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Study finds increased adoption of fuel-efficient products by US fleets

NASHVILLE, Tenn. -- A study by the North American Council for Freight Efficiency (NACFE) shows an increased rate of adoption and improved fuel consumption by US fleets. More than 41,000 tractors and 125,000 trailers were part of the 2013 Fuel...


NASHVILLE, Tenn. — A study by the North American Council for Freight Efficiency (NACFE) shows an increased rate of adoption and improved fuel consumption by US fleets. More than 41,000 tractors and 125,000 trailers were part of the 2013 Fuel Efficiency Benchmark Study, which looked at “ten of the largest, most innovative fleets with respect to the use of products and practices to support high levels of fuel efficiency.”

The survey results, which were announced at the American Trucking Associations’ annual Technology and Maintenance Council last week, found that fleets were saving on average $5,700 per year or $22,800 over four years in fuel expense. These figures mark a $1,300 savings per truck per year change from the NACFE’s 2011 study, using the original eight fleets’ data, according to officials.

The study analyzed the adoption of 60 known technologies and practices available to fleets over the past 10 years. The average purchased adoption rate of these products increased from 31% to 50% over the period of 2003 through 2012, and the average fuel economy performance of the trucks improved 0.53 mpg against a “business as usual” prediction for emissions technologies and very limited adoption.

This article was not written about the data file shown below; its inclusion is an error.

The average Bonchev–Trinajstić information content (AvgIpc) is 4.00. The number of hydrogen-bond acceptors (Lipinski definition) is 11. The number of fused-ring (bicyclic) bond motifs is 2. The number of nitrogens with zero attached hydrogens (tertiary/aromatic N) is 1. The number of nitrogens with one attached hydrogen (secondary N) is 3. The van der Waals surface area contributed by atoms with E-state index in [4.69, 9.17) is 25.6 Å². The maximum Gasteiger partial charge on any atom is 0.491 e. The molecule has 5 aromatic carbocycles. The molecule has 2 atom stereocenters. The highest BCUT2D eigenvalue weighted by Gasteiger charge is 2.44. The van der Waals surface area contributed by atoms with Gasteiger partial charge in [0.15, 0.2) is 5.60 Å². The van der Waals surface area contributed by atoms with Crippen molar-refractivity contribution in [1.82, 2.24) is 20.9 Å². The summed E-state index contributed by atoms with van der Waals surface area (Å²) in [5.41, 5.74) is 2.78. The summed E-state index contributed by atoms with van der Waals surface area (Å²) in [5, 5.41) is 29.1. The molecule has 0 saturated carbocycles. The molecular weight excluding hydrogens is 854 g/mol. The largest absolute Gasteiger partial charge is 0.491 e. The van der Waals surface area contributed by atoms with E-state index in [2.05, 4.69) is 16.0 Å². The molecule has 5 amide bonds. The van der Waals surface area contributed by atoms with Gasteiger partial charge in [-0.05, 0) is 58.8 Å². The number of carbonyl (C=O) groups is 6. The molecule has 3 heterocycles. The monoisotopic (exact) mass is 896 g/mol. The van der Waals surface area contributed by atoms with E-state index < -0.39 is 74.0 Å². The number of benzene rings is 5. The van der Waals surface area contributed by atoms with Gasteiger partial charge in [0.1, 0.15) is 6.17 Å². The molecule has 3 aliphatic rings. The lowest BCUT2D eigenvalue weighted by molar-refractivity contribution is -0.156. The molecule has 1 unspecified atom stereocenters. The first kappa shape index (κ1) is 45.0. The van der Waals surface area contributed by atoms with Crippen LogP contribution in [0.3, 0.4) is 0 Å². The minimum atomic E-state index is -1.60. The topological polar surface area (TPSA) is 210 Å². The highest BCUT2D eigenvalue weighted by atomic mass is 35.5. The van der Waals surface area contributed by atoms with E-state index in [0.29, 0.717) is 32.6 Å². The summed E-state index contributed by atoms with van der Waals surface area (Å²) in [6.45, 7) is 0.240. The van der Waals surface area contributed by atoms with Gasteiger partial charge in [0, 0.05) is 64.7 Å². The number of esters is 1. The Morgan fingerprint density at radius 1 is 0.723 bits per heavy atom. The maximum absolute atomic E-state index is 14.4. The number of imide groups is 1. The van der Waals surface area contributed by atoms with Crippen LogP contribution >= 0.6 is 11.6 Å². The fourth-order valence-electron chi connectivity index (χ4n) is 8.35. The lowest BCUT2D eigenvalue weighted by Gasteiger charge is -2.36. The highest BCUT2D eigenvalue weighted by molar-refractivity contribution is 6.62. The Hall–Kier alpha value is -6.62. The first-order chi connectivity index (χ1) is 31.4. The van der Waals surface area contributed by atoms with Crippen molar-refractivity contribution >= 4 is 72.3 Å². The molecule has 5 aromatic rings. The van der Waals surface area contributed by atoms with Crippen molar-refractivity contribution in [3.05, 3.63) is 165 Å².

Fleet operating practices, including technologies such as speed limiting, utilization of routing software systems, driver training and others, were universally adopted at about 90%. Tires and wheels, including wide-base tires, low rolling resistance duals, aluminum wheels and tire inflation and monitoring systems, have made the most dramatic improvement in adoption, according to the NACFE, moving as a group from 15% to about 35%. Officials say trailer aerodynamics is an emerging area with very low adoption, with many of the products available only since around 2007 and now with fleets choosing to add them 20% of the time on new trailers.

“We’re data-driven at Ryder, so we saw immediate value in quality data about what other good companies are doing,” said Scott Perry, vice-president of vehicle supply management at Ryder Management. “That in turn will benefit everyone, because when manufacturers have more confidence about the market for their solutions, they can make investments that bring down costs. We can also have more informed conversations with regulators and take a more focused approach to influencing public policy in areas such as alternative fuels.”

“One of the most insightful findings and useful data for all stakeholders from the report is the detailed technology adoption experience by the fleets; this can be used by your team to identify how your particular strategies match the other fleets in the study,” said Mike Roeth, executive director of NACFE.

For a summary of the study’s findings, visit www.nacfe.org.


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